I refer to a ruling of Speaker Stockwell back in 1997. The Speaker advises that the rule has not been followed to the letter during the last few parliaments. Therefore, he cannot force the government House leader to announce the business every Thursday, nor can the Speaker impose repercussions.

As well, there was a previous ruling of Acting Speaker Arnott in 1996 that the Speaker has no authority to determine the business of the House and that responsibility to determine the business of the House rests with the government House leader.

But I will say, having had the opportunity to sit on both sides of this House, that I can recall many occasions when the government House leader did announce the business for the following week. I can relate particularly, having been a critic for a particular portfolio, where it is extremely beneficial for a critic to have some advance knowledge. If he or she has an understanding of what is going to be debated the following week, it gives that individual an opportunity to be prepared for the debate.

Albeit not ruling in favour of the honourable member, I would deliver a message to the government House leader that serious consideration be given to what is contained in standing order 56 and that she endeavour, as best as possible in her ability, to inform the House of what business will be arising the following week.

The member from Welland.

Mr. Peter Kormos: I just want to indicate that I saw no need to join my friend in the point of order. It was capably put forward with appropriate references from Bosc and to the standing orders.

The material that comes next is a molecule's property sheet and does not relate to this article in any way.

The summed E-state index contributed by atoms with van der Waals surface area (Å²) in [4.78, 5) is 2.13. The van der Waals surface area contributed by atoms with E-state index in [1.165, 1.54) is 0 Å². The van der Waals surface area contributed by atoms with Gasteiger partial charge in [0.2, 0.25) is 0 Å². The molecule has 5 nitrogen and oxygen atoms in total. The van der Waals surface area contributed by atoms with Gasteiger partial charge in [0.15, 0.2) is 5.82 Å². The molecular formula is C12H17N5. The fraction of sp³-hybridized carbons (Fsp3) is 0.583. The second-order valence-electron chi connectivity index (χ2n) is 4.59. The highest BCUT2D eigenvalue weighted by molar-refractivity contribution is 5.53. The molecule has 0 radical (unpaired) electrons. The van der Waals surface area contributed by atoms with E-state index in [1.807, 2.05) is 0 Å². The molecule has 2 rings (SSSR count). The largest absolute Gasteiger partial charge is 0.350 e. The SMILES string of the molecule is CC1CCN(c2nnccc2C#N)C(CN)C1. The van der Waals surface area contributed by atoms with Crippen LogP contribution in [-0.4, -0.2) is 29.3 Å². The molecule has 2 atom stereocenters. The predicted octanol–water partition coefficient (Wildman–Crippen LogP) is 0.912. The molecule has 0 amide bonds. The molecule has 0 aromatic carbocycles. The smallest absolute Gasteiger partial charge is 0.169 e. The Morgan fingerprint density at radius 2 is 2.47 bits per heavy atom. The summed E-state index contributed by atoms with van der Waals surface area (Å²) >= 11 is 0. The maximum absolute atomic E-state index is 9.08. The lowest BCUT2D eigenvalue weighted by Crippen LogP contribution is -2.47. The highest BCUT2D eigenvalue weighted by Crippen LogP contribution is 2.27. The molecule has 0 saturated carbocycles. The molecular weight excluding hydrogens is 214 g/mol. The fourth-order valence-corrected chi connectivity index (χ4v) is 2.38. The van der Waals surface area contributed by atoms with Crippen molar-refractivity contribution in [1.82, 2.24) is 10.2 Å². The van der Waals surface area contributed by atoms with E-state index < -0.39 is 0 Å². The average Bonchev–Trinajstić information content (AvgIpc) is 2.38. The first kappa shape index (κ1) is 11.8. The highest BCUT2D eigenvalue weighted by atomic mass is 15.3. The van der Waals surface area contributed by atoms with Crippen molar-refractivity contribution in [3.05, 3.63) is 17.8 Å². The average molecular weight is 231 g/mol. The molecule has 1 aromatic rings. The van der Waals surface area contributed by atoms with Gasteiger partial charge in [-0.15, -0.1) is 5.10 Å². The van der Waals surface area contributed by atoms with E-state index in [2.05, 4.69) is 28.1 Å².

I do indicate that we are having a House leaders’ meeting tomorrow morning. I’m confident that it will be a productive meeting, that it will be a candid exchange, that people will be out of their funk and that we can pave the way for a more productive session commencing September 13, because Lord knows we wouldn’t want this air to prevail when we come back in the fall. It would make things very difficult for everybody here.

The Speaker (Hon. Steve Peters): I think that that’s a very appropriate place for the discussion to take place.

There being no further business, this House stands recessed until 3 p.m. this afternoon.

The House recessed from 1204 to 1500.

INTRODUCTION OF VISITORS

Mr. Toby Barrett: I would like to welcome to Queen’s Park Cheryl Scott, manager of West Niagara community care, as well as Ben Da Sousa, Joanne Keddy and Kornit Chindanon, a student from Bangkok, Thailand, who travelled here today for Hunger Awareness Day.

Mr. Paul Miller: I would like to introduce grandmothers raising their grandchildren from Grand-Parenting Again St. Catharines, Brantford and Guelph; and We ROCK Hamilton—ROCK stands for Raising Our Children’s Kids—including Sandra Schoenfeldt, Heather Livingstone, Diana Graham, Carol Weaver, Pat Rowen, Beverly McIntosh, Marilyn Oddson, Karen Greene and Diane Chiarelli.

Mr. Greg Sorbara: In conjunction with a statement that I will be making in a few minutes, I would like to welcome to the assembly from Vaughan the Ahmadiyya Muslim community national president, Lal Khan Malik. He is joined by Farhan Khokhar, the national secretary for outreach; Saleem Akhtar, the chair of the national public relations committee; and Hafeez Khalifa, the director for national public relations. I’d like to welcome them all.

Mr. Charles Sousa: It gives me great pleasure to introduce to this House my daughter Cristine Sousa, a University of Ottawa student, a wonderful girl and here visiting us today. Thank you, Cristine.

MEMBERS’ STATEMENTS